The third CR Transit Study open house was held this week on Tuesday, Nov. 24.  I attended the earlier session from 1-3pm at the African American Museum.  Both consultants Joseph Kern and Bob Bourne were there, as well as Sushil Nepal from Community Development / Corridor MPO.  It was good to finally meet Bob, who was the director of CyRide for 25 years and made it what it is today.  About 20 members of the public were in attendance, including a handful of concerned teachers and students from Prairie.  Mayor Kay Halloran also made an appearance.

I was pleased to see recommendations for system improvements as well as route changes.  Many of these recommendations echo changes I have suggested in previous posts to make the system more legible and user-friendly.  Regarding marketing, operations, and fleet, a few recommendations include: a new system map, real-time bus tracking, getting on Twitter, and displaying a route number, route name, and destination on all buses.

Read my entire review of route changes over at the Cedar Rapids Bus Party blog.

Better Transit for Cedar Rapids

The second CR Transit Study open house was held on Tuesday, October 20. The study is being conducted by SRF Consulting Group and Bourne Transit Consulting to analyze the current system and propose route changes to improve service. Various route options were presented at this week’s open house. The consultant’s final recommendations will be presented at a third and final open house on November 24.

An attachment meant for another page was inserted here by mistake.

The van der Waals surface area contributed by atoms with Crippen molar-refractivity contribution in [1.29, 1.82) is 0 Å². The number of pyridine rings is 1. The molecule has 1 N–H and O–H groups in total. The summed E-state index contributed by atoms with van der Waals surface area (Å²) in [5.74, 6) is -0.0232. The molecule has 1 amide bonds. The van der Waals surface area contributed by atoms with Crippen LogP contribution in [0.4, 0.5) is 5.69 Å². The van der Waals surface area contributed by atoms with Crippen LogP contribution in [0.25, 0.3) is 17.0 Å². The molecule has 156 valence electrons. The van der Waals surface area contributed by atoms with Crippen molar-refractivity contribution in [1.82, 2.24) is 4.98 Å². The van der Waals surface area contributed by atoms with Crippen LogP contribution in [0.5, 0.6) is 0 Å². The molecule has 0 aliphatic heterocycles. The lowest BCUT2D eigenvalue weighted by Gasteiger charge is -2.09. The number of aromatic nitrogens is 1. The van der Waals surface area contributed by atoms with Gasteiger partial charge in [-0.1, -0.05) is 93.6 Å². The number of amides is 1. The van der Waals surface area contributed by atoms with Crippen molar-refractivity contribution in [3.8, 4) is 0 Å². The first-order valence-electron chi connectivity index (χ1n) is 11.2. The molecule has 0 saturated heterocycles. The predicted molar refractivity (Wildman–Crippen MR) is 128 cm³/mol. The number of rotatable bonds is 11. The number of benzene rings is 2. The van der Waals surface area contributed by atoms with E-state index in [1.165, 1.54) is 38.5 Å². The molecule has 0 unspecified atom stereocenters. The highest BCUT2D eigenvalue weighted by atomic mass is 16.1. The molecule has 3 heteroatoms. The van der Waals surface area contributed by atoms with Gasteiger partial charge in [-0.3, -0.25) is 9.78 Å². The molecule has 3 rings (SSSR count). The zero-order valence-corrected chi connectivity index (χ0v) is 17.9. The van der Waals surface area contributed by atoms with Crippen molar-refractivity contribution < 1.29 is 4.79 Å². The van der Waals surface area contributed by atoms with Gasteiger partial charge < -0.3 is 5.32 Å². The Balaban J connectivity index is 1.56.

During the summer I took a stab at my own hypothetical plan for improving the CR Transit system, developing a nearly complete system of modified and new routes. While my plan was much more idealistic and simply based on my own general knowledge and assumptions of transit operations and Cedar Rapids, I ended up not completing it. My original intent was to create a new route system with multiple transfer hubs – downtown, Lindale, Westdale, and the AEGON area at Blairs Ferry and Edgewood Road NE. My incomplete proposal is seen below. Click the image for an interactive Google map.